It’s one of the trendiest foods on the wellness scene and takes pride of place in the centre of most foodie’s kitchen tables. But it’s far from being the clean, natural product we’re led to believe it’s actually quite the opposite. Today I’m chatting about what the most sustainable salt is for Australians. Plus I’ll share 6 reasons why Himalayan Rock Salt isn’t welcome at my table ….
Podcast: Play In New Window
It never ceases to surprise me just how much the type of food has changed in one generation. While the varieties of salt available haven’t exploded to the same extent as coffee, milk and bread, the types of salt on the market are a stark contrast to those when I was a kid growing up in the 1980s.
Back then it was table salt. Sodium chloride. White. Highly processed. Small granules. End of story.
Once I left home for university I started experimenting more in the kitchen and table salt was one of the first things I overhauled. I was waitressing in the flashiest function rooms at Flemington and Caulfield Racecourses in order to pay (and eat….. one of the job perks was a restaurant quality meal with every long shift!) my way through my environmental engineering studies. Inspired by the top chefs there, I started using sea salt flakes in my cooking and I felt super gourmet. We’re talking the mid 1990’s here!!.
Like the average person back then, I believed salt for culinary purposes came from the sea and the sea alone.
It wasn’t until a field trip to the Murray Darling Basin as part of my environmental geology unit to witness first-hand the impact of both dryland and wetland salinity in the region, did my awareness shift.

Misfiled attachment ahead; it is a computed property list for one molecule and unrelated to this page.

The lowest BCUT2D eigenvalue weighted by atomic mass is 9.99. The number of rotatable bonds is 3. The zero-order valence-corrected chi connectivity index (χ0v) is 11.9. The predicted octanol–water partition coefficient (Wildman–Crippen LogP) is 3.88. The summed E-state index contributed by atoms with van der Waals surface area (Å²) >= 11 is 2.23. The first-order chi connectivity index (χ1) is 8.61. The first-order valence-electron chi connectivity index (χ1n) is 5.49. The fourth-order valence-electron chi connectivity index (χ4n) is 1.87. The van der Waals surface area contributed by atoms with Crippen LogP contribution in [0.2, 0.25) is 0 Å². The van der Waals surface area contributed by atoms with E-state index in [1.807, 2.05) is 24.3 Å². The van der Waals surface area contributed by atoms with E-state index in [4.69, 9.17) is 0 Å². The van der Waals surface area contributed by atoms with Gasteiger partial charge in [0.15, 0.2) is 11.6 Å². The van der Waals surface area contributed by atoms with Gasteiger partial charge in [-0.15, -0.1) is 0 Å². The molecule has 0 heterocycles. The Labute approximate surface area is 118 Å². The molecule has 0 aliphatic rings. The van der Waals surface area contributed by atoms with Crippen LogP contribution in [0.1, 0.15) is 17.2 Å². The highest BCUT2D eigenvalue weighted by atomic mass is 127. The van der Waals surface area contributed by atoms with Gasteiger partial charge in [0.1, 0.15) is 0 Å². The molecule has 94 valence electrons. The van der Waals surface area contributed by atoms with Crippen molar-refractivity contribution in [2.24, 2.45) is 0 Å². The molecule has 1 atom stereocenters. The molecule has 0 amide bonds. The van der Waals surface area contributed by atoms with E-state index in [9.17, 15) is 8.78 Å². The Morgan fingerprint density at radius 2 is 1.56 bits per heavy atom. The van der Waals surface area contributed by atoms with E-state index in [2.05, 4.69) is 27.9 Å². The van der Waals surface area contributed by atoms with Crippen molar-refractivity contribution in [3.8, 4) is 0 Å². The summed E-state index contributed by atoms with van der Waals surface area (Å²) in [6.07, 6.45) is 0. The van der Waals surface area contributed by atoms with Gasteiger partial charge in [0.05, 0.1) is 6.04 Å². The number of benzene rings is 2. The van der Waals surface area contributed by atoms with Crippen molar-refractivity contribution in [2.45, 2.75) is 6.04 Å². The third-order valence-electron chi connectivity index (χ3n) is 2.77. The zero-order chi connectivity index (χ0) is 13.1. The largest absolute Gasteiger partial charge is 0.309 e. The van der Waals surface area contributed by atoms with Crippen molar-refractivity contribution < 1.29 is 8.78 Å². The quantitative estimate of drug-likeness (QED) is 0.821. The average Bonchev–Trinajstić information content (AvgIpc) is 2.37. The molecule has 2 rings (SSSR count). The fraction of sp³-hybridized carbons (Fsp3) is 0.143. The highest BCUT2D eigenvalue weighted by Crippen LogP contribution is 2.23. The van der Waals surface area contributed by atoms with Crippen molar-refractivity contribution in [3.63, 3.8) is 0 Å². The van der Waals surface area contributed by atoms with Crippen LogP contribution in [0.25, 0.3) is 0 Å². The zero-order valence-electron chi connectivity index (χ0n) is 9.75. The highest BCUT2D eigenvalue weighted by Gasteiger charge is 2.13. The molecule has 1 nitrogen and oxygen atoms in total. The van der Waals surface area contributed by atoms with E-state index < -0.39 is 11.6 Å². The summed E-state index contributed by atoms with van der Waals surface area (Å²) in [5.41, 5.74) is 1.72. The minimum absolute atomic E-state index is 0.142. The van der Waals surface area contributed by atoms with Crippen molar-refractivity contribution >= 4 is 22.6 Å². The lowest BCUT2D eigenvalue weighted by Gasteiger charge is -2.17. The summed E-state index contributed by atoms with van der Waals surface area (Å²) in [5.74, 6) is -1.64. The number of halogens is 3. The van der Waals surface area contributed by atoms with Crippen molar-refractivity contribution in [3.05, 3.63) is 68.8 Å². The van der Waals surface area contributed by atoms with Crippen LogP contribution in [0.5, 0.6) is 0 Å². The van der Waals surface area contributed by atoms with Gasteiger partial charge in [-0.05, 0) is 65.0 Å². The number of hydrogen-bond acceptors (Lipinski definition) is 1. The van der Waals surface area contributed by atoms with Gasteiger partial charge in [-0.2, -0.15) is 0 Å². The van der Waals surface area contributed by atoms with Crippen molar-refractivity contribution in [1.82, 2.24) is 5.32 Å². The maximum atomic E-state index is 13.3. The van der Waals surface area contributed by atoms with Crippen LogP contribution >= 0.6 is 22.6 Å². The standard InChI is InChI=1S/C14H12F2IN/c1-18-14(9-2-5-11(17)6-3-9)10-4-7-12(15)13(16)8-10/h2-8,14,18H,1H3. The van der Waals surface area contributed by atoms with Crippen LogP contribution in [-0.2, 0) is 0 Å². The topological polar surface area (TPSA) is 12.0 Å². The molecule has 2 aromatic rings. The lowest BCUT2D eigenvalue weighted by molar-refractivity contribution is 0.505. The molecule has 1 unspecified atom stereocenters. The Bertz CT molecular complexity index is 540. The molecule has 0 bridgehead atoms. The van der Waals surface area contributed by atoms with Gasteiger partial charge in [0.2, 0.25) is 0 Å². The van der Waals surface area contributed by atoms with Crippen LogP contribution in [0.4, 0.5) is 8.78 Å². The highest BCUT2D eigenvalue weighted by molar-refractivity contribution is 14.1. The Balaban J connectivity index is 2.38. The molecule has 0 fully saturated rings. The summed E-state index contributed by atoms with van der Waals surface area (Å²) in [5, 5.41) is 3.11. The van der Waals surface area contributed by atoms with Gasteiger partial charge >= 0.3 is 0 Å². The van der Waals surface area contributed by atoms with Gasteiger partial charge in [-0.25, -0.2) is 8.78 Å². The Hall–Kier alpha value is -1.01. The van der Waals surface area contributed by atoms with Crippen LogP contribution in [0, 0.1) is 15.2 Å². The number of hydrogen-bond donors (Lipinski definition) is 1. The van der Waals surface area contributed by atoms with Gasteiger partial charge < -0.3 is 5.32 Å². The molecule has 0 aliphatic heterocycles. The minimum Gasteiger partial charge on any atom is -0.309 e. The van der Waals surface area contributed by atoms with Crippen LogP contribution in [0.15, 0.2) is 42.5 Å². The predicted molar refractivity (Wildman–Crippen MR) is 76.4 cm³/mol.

The Murray Darling Basin has traditionally been Australia’s ‘Food Bowl’ but food production in the region has been impacted significantly over the past 30+ years by salinity and water shortages (including water ‘wars’ between the four Australian states the rivers flow through…. but that’s another story).
On this trip we visited Ramsar-listed wetlands that were under threat and farms struggling with salt-affected crops. Massive areas of land were officially ‘dead’ due to being poisoned by salt, and the River Red Gums which line the ancient creek beds were dying from the roots up due to the rising water table that was bringing ancient salts closer to the surface.
To say the field trip was moving would be an understatement.
But where there is adversity there is always opportunity and that was also apparent on this trip.
We passed an area of land with large pink, glistening stockpiles on it. I learned that this was a pilot area for extracting the ancient salts from the rising water table for the food market. Being the foodie that I am, I was intrigued and kept my eye out for when I could actually buy this stuff. A couple of years later I spotted the product in a gourmet food store. It’s been a staple in my home ever since.
But what has all this got to do with Himalayan Rock Salt you ask?
Nothing and Everything.
In recent years there’s been a lot of hype around Himalayan Rock Salt, primarily around its flavour and reported health benefits. Sure, some of this attention is warranted, but if you live in Australia, eating Himalayan Rock Salt just doesn’t make environmental sense, especially when there’s a more sustainable salt you should be consuming in its place and for Australians, that’s Murray River Salt Flakes.
Here’s the SIX Reasons Himalayan Rock Salt Is Not Welcome At My Table: